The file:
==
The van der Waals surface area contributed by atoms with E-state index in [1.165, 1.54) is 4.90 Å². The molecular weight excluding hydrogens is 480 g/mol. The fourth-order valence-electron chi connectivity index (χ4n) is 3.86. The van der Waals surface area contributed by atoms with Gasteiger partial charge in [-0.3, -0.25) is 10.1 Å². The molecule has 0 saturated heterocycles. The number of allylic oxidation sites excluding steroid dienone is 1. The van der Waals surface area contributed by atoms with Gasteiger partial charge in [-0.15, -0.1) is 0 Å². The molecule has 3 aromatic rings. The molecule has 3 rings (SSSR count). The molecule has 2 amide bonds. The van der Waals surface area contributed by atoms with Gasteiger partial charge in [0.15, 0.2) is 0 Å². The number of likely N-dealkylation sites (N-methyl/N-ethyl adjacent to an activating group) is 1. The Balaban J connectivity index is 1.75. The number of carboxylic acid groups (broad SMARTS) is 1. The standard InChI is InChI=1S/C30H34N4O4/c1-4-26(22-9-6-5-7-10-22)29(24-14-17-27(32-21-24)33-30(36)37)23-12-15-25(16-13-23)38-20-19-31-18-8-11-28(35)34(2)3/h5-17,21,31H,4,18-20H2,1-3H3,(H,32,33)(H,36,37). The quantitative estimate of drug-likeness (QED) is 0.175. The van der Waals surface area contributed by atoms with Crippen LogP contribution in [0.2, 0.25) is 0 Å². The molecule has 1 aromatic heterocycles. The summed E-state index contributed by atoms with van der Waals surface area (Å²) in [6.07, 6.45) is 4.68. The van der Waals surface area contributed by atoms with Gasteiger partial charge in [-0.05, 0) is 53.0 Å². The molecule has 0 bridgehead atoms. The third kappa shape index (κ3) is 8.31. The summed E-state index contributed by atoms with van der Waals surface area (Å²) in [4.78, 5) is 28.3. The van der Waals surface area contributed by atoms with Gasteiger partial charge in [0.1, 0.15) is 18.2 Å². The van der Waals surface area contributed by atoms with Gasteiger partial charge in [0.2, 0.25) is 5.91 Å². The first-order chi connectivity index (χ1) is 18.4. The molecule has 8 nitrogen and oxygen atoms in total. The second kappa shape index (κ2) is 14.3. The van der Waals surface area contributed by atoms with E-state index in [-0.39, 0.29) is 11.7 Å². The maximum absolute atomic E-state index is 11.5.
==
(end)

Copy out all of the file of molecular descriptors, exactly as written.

The van der Waals surface area contributed by atoms with E-state index in [1.165, 1.54) is 4.90 Å². The molecular weight excluding hydrogens is 480 g/mol. The fourth-order valence-electron chi connectivity index (χ4n) is 3.86. The van der Waals surface area contributed by atoms with Gasteiger partial charge in [-0.3, -0.25) is 10.1 Å². The molecule has 0 saturated heterocycles. The number of allylic oxidation sites excluding steroid dienone is 1. The van der Waals surface area contributed by atoms with Gasteiger partial charge in [-0.15, -0.1) is 0 Å². The molecule has 3 aromatic rings. The molecule has 3 rings (SSSR count). The molecule has 2 amide bonds. The van der Waals surface area contributed by atoms with Gasteiger partial charge in [0.15, 0.2) is 0 Å². The number of likely N-dealkylation sites (N-methyl/N-ethyl adjacent to an activating group) is 1. The Balaban J connectivity index is 1.75. The number of carboxylic acid groups (broad SMARTS) is 1. The standard InChI is InChI=1S/C30H34N4O4/c1-4-26(22-9-6-5-7-10-22)29(24-14-17-27(32-21-24)33-30(36)37)23-12-15-25(16-13-23)38-20-19-31-18-8-11-28(35)34(2)3/h5-17,21,31H,4,18-20H2,1-3H3,(H,32,33)(H,36,37). The quantitative estimate of drug-likeness (QED) is 0.175. The van der Waals surface area contributed by atoms with Crippen LogP contribution in [0.2, 0.25) is 0 Å². The molecule has 1 aromatic heterocycles. The summed E-state index contributed by atoms with van der Waals surface area (Å²) in [6.07, 6.45) is 4.68. The van der Waals surface area contributed by atoms with Gasteiger partial charge in [-0.05, 0) is 53.0 Å². The molecule has 0 bridgehead atoms. The third kappa shape index (κ3) is 8.31. The summed E-state index contributed by atoms with van der Waals surface area (Å²) in [4.78, 5) is 28.3. The van der Waals surface area contributed by atoms with Gasteiger partial charge in [0.1, 0.15) is 18.2 Å². The van der Waals surface area contributed by atoms with Gasteiger partial charge in [0.2, 0.25) is 5.91 Å². The first-order chi connectivity index (χ1) is 18.4. The molecule has 8 nitrogen and oxygen atoms in total. The second kappa shape index (κ2) is 14.3. The van der Waals surface area contributed by atoms with E-state index in [-0.39, 0.29) is 11.7 Å². The maximum absolute atomic E-state index is 11.5.